SACRAMENTO, Calif. — Making the decision to put a loved one in a nursing home, assisted living facility, or other long-term care facility can be gut-wrenching.

Reports of abuse like the recent news of an incapacitated woman who gave birth after being raped at an Arizona nursing home, may have some even more uneasy about the selecting a home.

The National Institutes of Health have laid out a number of tips for people who are in the process of selecting a long-term care facility for their loved ones.

“At some point, support from family, friends, and local programs may not be enough,” the National Institute on Aging (NIA) article wrote. “People who require help full-time might move to a residential facility that provides many or all of the long-term care services they need.”

You’ll first want to identify what the needs of your loved one and consider what is important to you, according to the NIA. For example, you may consider the different types of medical care, quality of food and living arrangements, and what activities are provided.

You’ll want to know the difference between the many types of long-term care facilities out there such as board, care, assisted living, and nursing homes, and continuing care or retirement communities.

Rose Chrisman works with the Sacramento area Agency on Aging, an organization that advocates for elderly adults and their families. She suggests that you ask a lot of questions.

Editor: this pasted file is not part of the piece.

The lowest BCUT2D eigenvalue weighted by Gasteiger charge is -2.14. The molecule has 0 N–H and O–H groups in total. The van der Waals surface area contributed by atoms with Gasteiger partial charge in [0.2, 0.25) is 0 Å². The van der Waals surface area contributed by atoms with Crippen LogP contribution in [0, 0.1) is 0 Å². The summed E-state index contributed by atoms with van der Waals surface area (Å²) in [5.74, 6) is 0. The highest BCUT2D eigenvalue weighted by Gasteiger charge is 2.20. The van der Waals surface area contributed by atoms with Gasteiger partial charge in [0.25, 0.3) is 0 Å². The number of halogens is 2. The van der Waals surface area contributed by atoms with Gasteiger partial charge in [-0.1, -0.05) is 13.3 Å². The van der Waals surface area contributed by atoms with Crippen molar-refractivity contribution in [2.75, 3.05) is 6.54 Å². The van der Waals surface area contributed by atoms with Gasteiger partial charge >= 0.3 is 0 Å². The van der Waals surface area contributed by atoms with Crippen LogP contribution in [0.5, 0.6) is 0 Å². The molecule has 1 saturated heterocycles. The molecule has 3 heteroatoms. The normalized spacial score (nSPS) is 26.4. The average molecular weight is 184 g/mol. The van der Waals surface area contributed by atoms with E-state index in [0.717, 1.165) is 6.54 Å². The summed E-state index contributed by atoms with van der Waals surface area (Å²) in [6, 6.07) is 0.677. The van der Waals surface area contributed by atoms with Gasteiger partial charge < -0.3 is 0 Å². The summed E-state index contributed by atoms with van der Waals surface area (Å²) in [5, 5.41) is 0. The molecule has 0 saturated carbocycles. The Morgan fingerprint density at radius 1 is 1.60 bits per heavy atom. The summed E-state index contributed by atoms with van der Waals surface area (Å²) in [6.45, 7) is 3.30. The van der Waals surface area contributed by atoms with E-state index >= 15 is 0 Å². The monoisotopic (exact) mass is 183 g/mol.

What time are meals? What is being served? What activities are available? Will someone bring them to their doctor’s appointments? These are just a few of the questions she says you may want to ask. 

You may want to consider writing the questions down to make sure all of your questions are answered. You can also use the list later to narrow down the facility that best fits you and your loved one.

“So, if you can’t be there, I always advise people to reach out to a friend, a family member, somebody out of state who might not have that,” Chrisman said. “Reach out to maybe somebody from a church.”

For those that have loved ones that live hours away or in another state, you may want to find a trusted person to help.

Visit the care facility and then visit again, Chrisman said. You’ll want to look to make sure the facility is clean, see activities are happening, and interview residents and their family members, Chrisman said.

You can also check online at the California Department of Social Services for facilities in your area and whether there are any red marks on its record.

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